The weather was perfect this weekend, especially Saturday. Brilliant sunshine and warm with a cool breeze blowing all day. What a pleasure to escape the congestion of Paris, take the train up to Lille and slow down to the gentler rhythm of the North. Lille is only 20 kilometers (12 miles) from the Belgian border.
It turned out that my six year old godson did not enjoy the new Peter Rabbit movie. “Je n’aime pas les animaux,” he said. (I don’t like animals.) I guess we’ll just have to wait out this new not-liking-animals phase. So off we went in the sunshine to his favorite park, me grateful that he still likes parks.
It was packed. He spent the next few hours playing with the other kids and then we were joined by other members of his family. Back to the house for pizza, cold beer and red velvet cake with cream cheese frosting. Yum.
The next morning, Sunday, was as beautiful as the day before. Too nice to stay indoors! Slinging my camera over my shoulder, I slipped outside and walked briskly to the Sunday morning market in the Wazemmes district. It’s vast, popular and extremely crowded (best to go early.) Using their back door, I ducked into my favorite specialty shop to buy rosewater and orange blossom water (for cakes and desserts) and some halloumi, a briny firm Cypriot cheese, made from a mixture of goat and sheep milk (delicious fried and in salads.) And then, as I headed toward the massive crowd to venture further into the marketplace, it suddenly got very very hot and my left knee started to ache. I decided that I didn’t have the energy to tackle the crowds (plus I hadn’t had anything to eat or drink yet), so I walked back in the heat, careful to stay in the shade.
Gagging for coffee, I burst into the apartment and headed straight for the espresso machine. While I knocked back a double shot, my friends made me a large café au lait and toasted some slices of delicious multigrain bread. I slathered them (the toast, not my friends) with butter. And then the little one appeared, wrapped in an oversized terrycloth bathrobe.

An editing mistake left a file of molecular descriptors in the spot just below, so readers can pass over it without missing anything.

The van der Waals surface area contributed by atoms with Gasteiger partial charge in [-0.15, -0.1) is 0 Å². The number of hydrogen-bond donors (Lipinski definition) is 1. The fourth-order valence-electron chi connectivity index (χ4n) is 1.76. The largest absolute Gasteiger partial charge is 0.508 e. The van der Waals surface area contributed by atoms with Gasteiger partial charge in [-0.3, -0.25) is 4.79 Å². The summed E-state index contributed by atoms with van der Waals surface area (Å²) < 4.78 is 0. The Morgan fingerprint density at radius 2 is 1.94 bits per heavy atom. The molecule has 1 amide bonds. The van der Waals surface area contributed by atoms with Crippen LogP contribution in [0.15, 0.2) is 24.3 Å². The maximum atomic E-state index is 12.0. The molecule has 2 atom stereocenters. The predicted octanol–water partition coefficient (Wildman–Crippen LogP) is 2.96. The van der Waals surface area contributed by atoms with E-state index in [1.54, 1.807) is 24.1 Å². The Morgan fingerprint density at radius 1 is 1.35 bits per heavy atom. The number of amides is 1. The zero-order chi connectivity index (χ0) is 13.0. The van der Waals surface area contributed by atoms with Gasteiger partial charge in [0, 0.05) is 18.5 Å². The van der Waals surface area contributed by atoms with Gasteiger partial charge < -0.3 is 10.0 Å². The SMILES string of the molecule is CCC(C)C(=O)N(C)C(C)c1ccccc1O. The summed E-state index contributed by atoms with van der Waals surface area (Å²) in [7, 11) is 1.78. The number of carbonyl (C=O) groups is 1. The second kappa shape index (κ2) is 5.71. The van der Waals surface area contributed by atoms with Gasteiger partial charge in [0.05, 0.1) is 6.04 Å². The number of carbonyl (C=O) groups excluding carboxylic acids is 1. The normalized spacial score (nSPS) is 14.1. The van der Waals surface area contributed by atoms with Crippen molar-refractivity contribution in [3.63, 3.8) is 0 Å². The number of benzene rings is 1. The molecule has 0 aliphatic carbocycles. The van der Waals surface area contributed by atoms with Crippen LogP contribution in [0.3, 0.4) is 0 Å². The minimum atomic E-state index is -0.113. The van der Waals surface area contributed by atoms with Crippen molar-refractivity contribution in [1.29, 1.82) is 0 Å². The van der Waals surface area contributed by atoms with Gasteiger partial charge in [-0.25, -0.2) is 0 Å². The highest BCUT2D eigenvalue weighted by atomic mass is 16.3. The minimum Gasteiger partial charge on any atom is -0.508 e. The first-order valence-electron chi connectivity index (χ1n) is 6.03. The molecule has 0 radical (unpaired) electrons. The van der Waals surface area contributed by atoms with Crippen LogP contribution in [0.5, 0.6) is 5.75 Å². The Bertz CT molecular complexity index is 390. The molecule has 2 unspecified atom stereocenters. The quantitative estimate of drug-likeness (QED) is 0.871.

“Tata Juliet,” he said decisively, “Today I want to go to McDonald’s and then to the park.”
“OK,” I said.
“I’ll just do my hair and get dressed. And then we can go.”
Do his hair? In French it’s “je vais me coiffer” which sounds very sophisticated coming out of the mouth of a little boy who has only been six for a week. But then again, his mother is a hairdresser …
Ten minutes later I go into the bathroom to find him standing on a stool in front of the mirror “coiffing” his hair with gel. He’s in fact imitating his two older brothers, aged 15 and 17, who do the same.
I love this gel, he says. Can we take it to the park?
No, we cannot, I say firmly.
So back outside, now it’s broiling hot. Off he marches down the road (like a little Napoleon), me following. Thankfully, McDonald’s is air conditioned. He orders his Happy Meal.
Once seated, I ask ‘Is this your breakfast?’ He nods, his mouth full of hamburger. It seems to be an odd sort of breakfast, but I say nothing.
And then back to the park where he meets his friends and I sit on a bench in the shade of a chestnut tree.